The survival of The Burning Hell depends on one man, Canadian songwriter Mathias Kom. For he is the sole ever present figure in a constantly changing line-up over the past decade.
The band's website lists 28 names of people who have, at one time or another, played on a Burning Hell record or been part of the touring entourage.
For this album this collective is downsized to a relatively modest trio with Kom being joined by long-time collaborators Ariel Sharratt (bass clarinet, drums, vocals) and Darren Browne (bass guitar, bouzouki).
I was dismissive of the band's last album - Library - feeling that the self consciously literary references were too clever by half. The same show-offy tendencies are evident in the songs of this latest collection but I appreciate the humorous intent a little better this time around.
As with other prominent male wordsmiths, I'm thinking of smart hipsters like Jonathan Richman, Stephen Malkmus and Stephin Merritt, Kom's deadpan songs reflect a comic yet sardonic view of the modern world. For the band's eighth LP he directs his barbed lyrics to the subject of an imagined apocalypse, finding black comedy in this dark subject.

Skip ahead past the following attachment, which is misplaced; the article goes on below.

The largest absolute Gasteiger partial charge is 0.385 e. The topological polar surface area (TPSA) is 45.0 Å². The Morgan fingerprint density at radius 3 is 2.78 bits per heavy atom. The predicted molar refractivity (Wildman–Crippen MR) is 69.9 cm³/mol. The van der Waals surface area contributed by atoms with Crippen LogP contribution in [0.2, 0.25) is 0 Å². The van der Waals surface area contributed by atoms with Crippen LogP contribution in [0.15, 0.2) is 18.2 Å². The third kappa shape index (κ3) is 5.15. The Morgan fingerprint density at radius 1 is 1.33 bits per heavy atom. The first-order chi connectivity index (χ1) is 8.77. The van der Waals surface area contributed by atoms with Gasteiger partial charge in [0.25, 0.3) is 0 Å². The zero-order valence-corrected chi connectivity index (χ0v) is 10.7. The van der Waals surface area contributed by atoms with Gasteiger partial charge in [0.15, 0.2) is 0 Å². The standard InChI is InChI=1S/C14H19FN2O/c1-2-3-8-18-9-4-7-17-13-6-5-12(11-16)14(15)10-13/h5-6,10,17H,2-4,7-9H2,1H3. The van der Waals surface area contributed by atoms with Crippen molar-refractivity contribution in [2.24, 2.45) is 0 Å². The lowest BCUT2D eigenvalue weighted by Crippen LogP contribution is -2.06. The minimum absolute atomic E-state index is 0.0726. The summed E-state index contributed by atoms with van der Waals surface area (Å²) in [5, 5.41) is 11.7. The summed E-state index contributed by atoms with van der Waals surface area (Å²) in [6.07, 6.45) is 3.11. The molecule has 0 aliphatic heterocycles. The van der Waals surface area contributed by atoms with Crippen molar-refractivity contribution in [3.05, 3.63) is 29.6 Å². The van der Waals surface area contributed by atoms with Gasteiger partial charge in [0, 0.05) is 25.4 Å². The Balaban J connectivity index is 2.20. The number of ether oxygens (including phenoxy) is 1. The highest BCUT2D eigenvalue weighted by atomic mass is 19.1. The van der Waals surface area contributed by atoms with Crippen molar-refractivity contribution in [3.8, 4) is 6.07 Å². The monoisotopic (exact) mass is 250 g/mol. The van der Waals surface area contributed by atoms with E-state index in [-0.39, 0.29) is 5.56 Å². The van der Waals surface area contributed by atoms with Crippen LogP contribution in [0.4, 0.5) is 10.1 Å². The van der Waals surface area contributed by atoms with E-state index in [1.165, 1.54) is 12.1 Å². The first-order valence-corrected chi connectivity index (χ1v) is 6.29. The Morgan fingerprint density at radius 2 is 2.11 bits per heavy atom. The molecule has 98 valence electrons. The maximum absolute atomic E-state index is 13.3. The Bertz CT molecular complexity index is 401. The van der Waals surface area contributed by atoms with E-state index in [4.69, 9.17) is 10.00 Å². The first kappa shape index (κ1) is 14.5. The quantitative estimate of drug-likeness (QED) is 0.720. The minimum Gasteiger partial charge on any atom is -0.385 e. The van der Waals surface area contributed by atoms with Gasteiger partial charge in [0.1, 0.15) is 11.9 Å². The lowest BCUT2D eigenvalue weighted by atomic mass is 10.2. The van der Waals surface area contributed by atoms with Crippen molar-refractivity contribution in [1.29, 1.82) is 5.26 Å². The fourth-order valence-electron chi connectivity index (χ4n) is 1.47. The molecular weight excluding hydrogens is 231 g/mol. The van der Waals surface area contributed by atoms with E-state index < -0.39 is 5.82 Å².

The album was recorded with Al Harle at the Big Jelly studio in Ramsgate; an unglamorous location in keeping with the band's quirkily downbeat image.
You only have to watch Kom and Sharratt larking about on an English beach in the video to The River (Never Freezes Anymore) to understand that they are not setting out to be trend setters. Kom confesses that "I look better in a parka than a bathing suit" in this nostalgic song of cold winters and young love.
A prime example of Kom's ability to get laughs from unlikely subjects can be heard on Nurse & Patient in which a victim of police brutality turns the head of a male nurse: "I fell for you in your blood-stained dress".
Other times the wordplay seems overdone. The Babysitter, is a convoluted and confusing song that seems to centre on saving the world from a new Hitler. The surreal lyrics include references to The Nazis, Glasgow kisses and putting the 'ass' in fiasco.
Both The Last Night and The Troll feature Ariel Sharratt on lead vocals. The inclusion of a female perspective, invites further comparisons to The Magnetic Fields. In the latter song a blogger in a bunker warns of an impending doomsday and boasts of inciting "digital storm clouds" which gather up above.
Sharratt also appears on the closing track, Supermoon, dueting with Kom in an ironic celebration of the passing of old world values.
The Burning Hell remain an entertaining novelty act but, when not being overly indulgent, this record shows them to be capable of sharply observed perspectives on our mad world.